Experts have attributed much of Australia’s success to its swift border lockdown – which affected travellers from China as early as February – and a hotel quarantine system for people entering the country.

Local outbreaks have been caused by hotel quarantine breaches, including a second wave in Melbourne. The city’s residents endured a stringent four-month lockdown last year to successfully suppress the virus.

Other outbreaks – including one in Sydney which has infected about 200 people – prompted internal border closures between states, and other restrictions around Christmas time.

The state of Victoria said on Monday it would again allow entry to Sydney residents outside of designated “hotspots”, following a decline in cases.

While the measures have been praised, many have also criticised them for separating families across state borders and damaging businesses.

Dr Murphy said overall Australia’s virus response had been “pretty good” but he believed the nation could have introduced face masks earlier and improved its protections in aged care homes.

In recent days, Australia has granted entry to about 1,200 tennis players, staff and officials for the Australian Open. The contingent – which has recorded at least nine infections – is under quarantine.

Read from source: https://www.bbc.com/news/world-australia-55699581

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Australia

Covid: Brisbane to enter three-day lockdown over single infection

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The Australian city of Brisbane has begun a snap three-day lockdown after a cleaner in its hotel quarantine system became infected with coronavirus.

Health officials said the cleaner had the highly transmissible UK variant and they were afraid it could spread.

Brisbane has seen very few cases of the virus beyond quarantined travellers since Australia’s first wave last year.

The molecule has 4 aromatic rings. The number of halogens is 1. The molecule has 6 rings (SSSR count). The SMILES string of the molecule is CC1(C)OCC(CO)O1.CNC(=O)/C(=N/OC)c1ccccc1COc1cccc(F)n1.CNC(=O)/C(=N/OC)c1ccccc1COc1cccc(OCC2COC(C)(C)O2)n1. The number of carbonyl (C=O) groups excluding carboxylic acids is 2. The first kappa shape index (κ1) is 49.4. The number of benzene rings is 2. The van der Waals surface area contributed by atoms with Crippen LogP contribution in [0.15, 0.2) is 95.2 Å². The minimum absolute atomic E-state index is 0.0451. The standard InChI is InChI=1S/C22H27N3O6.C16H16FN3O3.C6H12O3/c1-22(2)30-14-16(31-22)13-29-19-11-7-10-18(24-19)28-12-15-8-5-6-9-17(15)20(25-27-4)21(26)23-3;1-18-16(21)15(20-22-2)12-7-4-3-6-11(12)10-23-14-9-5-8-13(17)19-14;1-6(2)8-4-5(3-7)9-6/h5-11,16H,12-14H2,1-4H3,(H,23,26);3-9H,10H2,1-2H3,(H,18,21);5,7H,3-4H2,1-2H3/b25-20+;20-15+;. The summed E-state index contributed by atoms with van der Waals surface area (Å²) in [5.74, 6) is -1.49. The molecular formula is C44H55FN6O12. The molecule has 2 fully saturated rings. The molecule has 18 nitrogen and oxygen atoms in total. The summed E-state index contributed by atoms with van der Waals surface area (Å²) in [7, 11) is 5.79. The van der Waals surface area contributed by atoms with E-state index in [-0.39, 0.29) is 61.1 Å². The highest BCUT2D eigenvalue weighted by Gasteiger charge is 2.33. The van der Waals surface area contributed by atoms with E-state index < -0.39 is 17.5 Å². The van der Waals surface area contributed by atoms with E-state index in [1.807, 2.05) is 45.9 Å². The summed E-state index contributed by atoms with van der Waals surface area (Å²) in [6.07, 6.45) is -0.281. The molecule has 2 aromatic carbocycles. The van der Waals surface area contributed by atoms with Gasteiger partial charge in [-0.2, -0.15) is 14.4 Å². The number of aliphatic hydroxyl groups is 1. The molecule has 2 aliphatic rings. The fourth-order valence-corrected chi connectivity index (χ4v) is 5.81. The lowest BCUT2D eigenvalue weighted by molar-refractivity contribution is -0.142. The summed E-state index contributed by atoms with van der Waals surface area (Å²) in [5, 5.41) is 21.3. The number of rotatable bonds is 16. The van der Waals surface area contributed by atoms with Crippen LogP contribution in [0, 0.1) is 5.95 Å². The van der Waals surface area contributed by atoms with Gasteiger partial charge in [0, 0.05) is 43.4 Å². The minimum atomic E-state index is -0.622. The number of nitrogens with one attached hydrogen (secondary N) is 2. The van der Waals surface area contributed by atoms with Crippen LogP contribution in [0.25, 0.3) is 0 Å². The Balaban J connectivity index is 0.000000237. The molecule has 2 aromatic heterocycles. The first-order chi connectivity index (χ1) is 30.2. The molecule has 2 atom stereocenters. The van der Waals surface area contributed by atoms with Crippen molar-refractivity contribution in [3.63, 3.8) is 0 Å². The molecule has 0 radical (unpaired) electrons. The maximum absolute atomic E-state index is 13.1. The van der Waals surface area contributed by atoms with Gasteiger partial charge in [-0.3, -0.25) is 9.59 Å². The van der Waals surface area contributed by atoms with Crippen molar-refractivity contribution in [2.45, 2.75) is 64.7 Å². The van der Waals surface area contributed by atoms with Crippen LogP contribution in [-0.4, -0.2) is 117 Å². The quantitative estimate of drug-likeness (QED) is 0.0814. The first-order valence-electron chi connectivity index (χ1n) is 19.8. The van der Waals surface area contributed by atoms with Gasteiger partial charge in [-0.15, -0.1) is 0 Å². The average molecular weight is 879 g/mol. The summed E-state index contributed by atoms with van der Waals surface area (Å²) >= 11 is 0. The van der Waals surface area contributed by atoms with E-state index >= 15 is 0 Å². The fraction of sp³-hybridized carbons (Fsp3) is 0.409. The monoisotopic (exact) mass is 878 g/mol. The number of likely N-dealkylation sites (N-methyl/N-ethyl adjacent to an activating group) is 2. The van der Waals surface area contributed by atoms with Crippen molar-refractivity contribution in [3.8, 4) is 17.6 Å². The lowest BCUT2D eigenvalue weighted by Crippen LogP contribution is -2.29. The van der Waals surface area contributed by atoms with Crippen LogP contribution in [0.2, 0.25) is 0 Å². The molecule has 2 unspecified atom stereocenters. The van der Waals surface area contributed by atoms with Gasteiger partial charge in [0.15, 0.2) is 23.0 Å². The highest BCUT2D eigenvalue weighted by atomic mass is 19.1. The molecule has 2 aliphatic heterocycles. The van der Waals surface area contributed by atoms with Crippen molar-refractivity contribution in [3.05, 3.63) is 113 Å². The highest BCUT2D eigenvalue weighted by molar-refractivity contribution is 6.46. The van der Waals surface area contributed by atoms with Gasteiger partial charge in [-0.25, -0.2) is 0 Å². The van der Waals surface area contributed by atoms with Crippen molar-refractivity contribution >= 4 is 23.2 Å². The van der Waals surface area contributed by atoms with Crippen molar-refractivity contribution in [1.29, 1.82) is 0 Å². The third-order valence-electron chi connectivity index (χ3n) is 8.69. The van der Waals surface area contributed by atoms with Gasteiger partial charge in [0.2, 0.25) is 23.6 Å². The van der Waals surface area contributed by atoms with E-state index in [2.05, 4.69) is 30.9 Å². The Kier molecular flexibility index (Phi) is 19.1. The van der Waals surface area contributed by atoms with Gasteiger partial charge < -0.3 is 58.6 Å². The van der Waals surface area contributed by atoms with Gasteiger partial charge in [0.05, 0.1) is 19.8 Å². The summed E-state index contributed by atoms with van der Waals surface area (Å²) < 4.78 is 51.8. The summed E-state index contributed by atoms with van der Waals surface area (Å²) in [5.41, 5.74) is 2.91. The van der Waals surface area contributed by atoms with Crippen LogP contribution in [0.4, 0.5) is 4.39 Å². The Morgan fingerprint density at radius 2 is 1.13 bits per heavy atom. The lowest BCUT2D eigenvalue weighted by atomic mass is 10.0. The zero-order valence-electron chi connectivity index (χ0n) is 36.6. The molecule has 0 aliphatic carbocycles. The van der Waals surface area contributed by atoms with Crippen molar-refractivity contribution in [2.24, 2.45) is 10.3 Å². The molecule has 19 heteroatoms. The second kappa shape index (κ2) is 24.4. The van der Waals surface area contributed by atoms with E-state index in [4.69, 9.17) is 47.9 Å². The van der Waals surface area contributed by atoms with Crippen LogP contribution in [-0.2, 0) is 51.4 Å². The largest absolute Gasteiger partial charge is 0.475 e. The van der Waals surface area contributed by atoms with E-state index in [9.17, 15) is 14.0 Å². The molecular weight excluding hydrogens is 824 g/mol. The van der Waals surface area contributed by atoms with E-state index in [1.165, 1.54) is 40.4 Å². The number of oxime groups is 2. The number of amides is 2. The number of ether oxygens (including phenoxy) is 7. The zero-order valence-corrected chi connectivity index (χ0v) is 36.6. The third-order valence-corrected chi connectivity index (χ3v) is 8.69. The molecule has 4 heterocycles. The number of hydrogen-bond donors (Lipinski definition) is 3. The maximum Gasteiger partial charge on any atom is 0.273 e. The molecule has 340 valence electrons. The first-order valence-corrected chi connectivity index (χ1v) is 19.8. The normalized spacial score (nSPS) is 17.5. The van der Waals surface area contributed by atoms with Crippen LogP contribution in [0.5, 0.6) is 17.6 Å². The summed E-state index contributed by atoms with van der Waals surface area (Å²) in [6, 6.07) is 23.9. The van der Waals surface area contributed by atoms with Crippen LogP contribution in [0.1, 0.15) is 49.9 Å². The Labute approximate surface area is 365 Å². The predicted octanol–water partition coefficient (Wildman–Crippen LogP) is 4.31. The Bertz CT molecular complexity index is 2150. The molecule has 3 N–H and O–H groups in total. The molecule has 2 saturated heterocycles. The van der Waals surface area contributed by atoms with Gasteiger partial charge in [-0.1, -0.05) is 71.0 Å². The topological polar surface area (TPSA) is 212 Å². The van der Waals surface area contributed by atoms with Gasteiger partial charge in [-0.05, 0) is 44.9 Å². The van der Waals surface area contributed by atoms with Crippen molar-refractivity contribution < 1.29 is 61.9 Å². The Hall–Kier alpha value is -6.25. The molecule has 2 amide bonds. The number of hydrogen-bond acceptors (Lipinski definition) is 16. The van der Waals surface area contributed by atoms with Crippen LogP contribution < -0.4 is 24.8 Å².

It is the first known instance of this variant entering the Australian community outside of hotel quarantine.

The lockdown is for five populous council areas in Queensland’s state capital.

Premier Annastacia Palaszczuk announced the measure on Friday morning local time, about 16 hours after the woman tested positive.

Ms Palaszczuk said the lockdown aimed to halt the virus as rapidly as possible, adding: “Doing three days now could avoid doing 30 days in the future.”

“I think everybody in Queensland… knows what we are seeing in the UK and other places around the world is high rates of infection from this particular strain,” she said.

“And we do not want to see that happening here in our great state.”

Australia has reported 28,500 coronavirus infections and 909 deaths since the pandemic began. By contrast, the US, which is the hardest-hit country, has recorded more than 21 million infections while nearly 362,000 people have died of the disease.The lockdown will begin at 18:00 on Friday (08:00 GMT) in the Brisbane city, Logan and the Ipswich, Moreton and Redlands local government areas.

Residents will only be allowed to leave home for certain reasons, such as buying essential items and seeking medical care.

For the first time, residents in those areas will also be required to wear masks outside of their homes.

Australia has faced sporadic outbreaks over the past year, with the most severe one in Melbourne triggering a lockdown for almost four months.

A pre-Christmas outbreak in Sydney caused fresh alarm, but aggressive testing and contact-tracing has kept infection numbers low. The city recorded four local cases on Friday.

Prime Minister Scott Morrison’s government has pledged to start mass vaccinations in February instead of March as was planned.

Lockdown interrupts ‘near normal’ life in Brisbane

Simon Atkinson, BBC News in Brisbane

At 8:00 today I popped to the local supermarket for some bread, milk – and because it’s summer here – a mango. I was pretty much the only customer.

When I went past the same shop a couple of hours later it was a different story – 50 people standing in the drizzle – queuing to get inside as others emerged with bulging shopping bags. “Heaps busier than Christmas,” a cheery trolley attendant told me. “It’s off the scale”.

Despite the “don’t panic” messages from authorities, pictures on social media show it’s a pattern being repeated across the city.

While shutdowns are common around the world, the tough and sudden stay-at-home order for Brisbane has caught people on the hop here after months of near normality.

But while such a rapid, hard lockdown off the back of just a single case of Covid-19 will seem crazy in some parts of the world, I’ve not come across too many people complaining.

And I don’t think that’s just because Aussies love to follow a rule. This is the first time the UK variant of the virus has been detected in the community in Australia.

And nobody here wants Brisbane to go through what Melbourne suffered last year. Even if it means going without mangoes.

Read from source: https://www.bbc.com/news/world-australia-55582836